Earliest History of Olive Tree

Earliest History of Olive Tree
The earliest known history of the olive tree dates to about 100. B.C. or so. Early on, Middle Eastern caravans introduced olive tree to various parts of the world along with the information about growing it. This enabled the olive to reach North Africa, Cyprus, Asia Minor, and Greece.

Ancient olive pits found in northern Iraq have been dated to 1000-612 B.C. In Idalion, Cyprus, archaeologists found an ancient sacred site that was apparently an open-air sanctuary located within a sacred grove. Such sites in the ancient world were typically created by planting hedges of trees and shrubs.

Sacred sites like these were used for seclusion. This particular site included all the equipment needed for pressing olive oil. At the time, it was common for a holy site to contain industrial facilities of this sort. One of the workrooms at the site was used for extracting olive oil.

Ashurnasirpal II (883-859 B.C.) of Assyria held a feast that lasted for ten days to celebrate his newly completed palace at Nimrud, now located in northern Iraq. Records of the feast show that olives from western Syria were served.

In Nineveh, Assyria which was located in present day Kuyunjik, Iraq, Sargon II (721-705 B.C.) established a royal park. This was planted with all sorts of fruit and timber trees, including olives.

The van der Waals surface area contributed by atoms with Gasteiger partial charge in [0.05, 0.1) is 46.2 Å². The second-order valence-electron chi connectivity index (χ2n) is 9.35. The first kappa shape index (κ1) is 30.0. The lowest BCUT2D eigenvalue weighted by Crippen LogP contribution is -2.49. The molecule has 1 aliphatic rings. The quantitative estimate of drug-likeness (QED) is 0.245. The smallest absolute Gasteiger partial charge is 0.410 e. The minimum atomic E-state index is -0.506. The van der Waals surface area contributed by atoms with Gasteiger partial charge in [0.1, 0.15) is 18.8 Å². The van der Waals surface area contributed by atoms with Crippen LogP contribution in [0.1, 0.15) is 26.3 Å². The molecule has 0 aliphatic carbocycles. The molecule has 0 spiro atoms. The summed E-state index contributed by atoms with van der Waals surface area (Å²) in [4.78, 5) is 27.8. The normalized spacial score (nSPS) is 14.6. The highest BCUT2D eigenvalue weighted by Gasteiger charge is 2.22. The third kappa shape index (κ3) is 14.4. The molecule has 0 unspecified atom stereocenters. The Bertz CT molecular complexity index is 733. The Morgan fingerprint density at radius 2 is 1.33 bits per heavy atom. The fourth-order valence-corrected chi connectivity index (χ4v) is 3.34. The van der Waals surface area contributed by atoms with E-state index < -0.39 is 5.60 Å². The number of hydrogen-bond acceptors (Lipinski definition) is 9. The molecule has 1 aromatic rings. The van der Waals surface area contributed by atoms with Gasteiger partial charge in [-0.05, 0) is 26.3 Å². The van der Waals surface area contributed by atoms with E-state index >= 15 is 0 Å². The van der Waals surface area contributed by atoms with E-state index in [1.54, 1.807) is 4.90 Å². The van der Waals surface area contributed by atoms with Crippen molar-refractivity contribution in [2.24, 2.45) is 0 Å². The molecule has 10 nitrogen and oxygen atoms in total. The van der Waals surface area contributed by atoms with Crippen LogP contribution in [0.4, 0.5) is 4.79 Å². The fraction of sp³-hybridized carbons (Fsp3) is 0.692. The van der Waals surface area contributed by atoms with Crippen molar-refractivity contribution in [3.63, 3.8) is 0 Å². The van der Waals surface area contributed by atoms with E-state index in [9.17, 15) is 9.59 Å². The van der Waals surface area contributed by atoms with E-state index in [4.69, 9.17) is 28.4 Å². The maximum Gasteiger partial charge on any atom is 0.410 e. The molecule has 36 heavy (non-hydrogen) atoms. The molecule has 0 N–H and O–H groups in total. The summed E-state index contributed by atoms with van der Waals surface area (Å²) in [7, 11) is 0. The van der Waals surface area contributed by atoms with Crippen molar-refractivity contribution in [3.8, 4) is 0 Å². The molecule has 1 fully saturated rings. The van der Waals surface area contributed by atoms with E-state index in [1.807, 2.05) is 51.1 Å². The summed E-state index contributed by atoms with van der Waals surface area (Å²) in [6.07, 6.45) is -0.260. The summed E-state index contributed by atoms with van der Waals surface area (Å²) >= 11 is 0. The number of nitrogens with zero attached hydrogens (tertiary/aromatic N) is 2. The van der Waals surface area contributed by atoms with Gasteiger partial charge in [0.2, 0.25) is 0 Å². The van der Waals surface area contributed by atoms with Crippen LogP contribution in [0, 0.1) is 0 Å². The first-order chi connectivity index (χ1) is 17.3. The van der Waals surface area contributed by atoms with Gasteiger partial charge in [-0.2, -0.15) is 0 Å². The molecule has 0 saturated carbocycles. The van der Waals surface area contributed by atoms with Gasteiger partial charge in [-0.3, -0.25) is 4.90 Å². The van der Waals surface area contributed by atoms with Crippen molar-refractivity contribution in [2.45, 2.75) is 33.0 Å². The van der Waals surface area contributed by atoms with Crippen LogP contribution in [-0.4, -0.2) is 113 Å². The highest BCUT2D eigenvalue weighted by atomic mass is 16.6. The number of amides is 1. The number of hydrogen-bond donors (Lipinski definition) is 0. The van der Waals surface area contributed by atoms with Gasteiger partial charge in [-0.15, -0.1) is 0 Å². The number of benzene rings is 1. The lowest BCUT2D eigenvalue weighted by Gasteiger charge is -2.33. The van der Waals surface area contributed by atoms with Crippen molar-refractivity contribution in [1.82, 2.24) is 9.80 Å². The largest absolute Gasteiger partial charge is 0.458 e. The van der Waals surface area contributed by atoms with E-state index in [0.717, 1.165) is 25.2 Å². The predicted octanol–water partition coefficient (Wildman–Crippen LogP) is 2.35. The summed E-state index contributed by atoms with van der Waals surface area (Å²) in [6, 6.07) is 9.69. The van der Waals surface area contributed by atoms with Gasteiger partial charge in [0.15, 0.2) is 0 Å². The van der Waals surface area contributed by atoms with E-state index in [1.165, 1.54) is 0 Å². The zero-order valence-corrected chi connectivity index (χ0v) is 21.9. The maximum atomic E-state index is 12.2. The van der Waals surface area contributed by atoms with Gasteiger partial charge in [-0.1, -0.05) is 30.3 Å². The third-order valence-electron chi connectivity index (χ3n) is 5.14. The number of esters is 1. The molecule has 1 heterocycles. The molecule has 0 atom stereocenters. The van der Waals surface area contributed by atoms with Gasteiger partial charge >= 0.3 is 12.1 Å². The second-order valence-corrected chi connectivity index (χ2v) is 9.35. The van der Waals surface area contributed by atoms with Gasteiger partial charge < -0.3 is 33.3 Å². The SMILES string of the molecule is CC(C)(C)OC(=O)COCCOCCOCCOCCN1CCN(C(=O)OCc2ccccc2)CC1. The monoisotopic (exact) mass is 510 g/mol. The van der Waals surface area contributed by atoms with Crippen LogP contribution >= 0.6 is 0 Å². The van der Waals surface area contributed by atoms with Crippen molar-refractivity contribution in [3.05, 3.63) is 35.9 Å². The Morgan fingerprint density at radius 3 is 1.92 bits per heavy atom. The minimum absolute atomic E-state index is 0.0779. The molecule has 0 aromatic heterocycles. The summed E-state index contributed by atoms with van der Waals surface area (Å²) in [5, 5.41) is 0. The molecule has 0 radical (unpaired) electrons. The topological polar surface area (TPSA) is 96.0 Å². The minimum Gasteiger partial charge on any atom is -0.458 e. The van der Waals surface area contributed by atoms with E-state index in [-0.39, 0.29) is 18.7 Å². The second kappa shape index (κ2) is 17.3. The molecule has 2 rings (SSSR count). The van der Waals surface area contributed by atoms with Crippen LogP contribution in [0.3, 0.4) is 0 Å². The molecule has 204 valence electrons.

Archaeologists have found what they believe to be the tomb of King Midas. They analyzed food remains in the pots that were left in the tomb. This included a lamb stew, which contained olive oil as one of the ingredients.

Historically, there were three different kings named Midas in the ancient kingdom of Phrygia, which would have been located in present day central Turkey. The Midas that the experts believe was memorialized by folk tales dates to the second millennium B.C. He founded the city of Ancyra, Phrygia.


Uses of Olive Oil and Olive Trees in the Ancient World

The first olive oil was extracted around 4000 B.C. The ancient method of extracting the oil was to first soak the fruits in hot water to plump them up. Then, they crushed and pressed the fruits. The water was drained off the oil by using a spout on the bottom of the vat. The oil rose to the top.

Olive oil was used by ancient peoples for cooking, lamps, cosmetics, medicines, perfumes, ointments, and altars. Both the fruit and leaves were used for medicinal purposes.

In ancient times, the wood from olive trees was used for various purposes, such as for ship oars and building projects. The very hard, brittle wood isn’t easy to work. But, it does take on a glossy finish. The ancients used this for carving statues of their gods.


The wood was sometimes used for fuel. Due to fuel shortages resulting from deforestation and environmental degradation in some regions, the ancients sometimes soaked the wood in olive oil and then allowed the wood to dry before they burned it.







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This content was written by Connie Krochmal. If you wish to use this content in any manner, you need written permission. Contact Connie Krochmal for details.